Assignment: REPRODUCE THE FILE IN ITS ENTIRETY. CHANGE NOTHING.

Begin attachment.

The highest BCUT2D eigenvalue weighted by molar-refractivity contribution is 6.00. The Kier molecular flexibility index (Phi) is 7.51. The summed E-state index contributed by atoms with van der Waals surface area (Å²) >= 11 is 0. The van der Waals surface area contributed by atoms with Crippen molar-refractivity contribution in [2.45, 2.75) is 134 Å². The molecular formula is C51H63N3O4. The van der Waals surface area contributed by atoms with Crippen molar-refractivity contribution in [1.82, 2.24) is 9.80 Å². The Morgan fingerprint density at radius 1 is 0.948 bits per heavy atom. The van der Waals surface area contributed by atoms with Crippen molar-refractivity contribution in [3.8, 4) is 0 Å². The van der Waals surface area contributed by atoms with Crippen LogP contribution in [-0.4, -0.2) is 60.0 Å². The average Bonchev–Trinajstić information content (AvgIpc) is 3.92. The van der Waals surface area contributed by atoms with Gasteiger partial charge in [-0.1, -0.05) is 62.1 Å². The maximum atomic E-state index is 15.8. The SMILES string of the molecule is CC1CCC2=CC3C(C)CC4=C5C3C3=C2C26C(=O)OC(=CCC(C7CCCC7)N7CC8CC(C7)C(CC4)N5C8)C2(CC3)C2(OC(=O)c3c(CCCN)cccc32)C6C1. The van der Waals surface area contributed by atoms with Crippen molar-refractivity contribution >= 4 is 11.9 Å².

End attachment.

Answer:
The highest BCUT2D eigenvalue weighted by molar-refractivity contribution is 6.00. The Kier molecular flexibility index (Phi) is 7.51. The summed E-state index contributed by atoms with van der Waals surface area (Å²) >= 11 is 0. The van der Waals surface area contributed by atoms with Crippen molar-refractivity contribution in [2.45, 2.75) is 134 Å². The molecular formula is C51H63N3O4. The van der Waals surface area contributed by atoms with Crippen molar-refractivity contribution in [1.82, 2.24) is 9.80 Å². The Morgan fingerprint density at radius 1 is 0.948 bits per heavy atom. The van der Waals surface area contributed by atoms with Crippen molar-refractivity contribution in [3.8, 4) is 0 Å². The van der Waals surface area contributed by atoms with Crippen LogP contribution in [-0.4, -0.2) is 60.0 Å². The average Bonchev–Trinajstić information content (AvgIpc) is 3.92. The van der Waals surface area contributed by atoms with Gasteiger partial charge in [-0.1, -0.05) is 62.1 Å². The maximum atomic E-state index is 15.8. The SMILES string of the molecule is CC1CCC2=CC3C(C)CC4=C5C3C3=C2C26C(=O)OC(=CCC(C7CCCC7)N7CC8CC(C7)C(CC4)N5C8)C2(CC3)C2(OC(=O)c3c(CCCN)cccc32)C6C1. The van der Waals surface area contributed by atoms with Crippen molar-refractivity contribution >= 4 is 11.9 Å².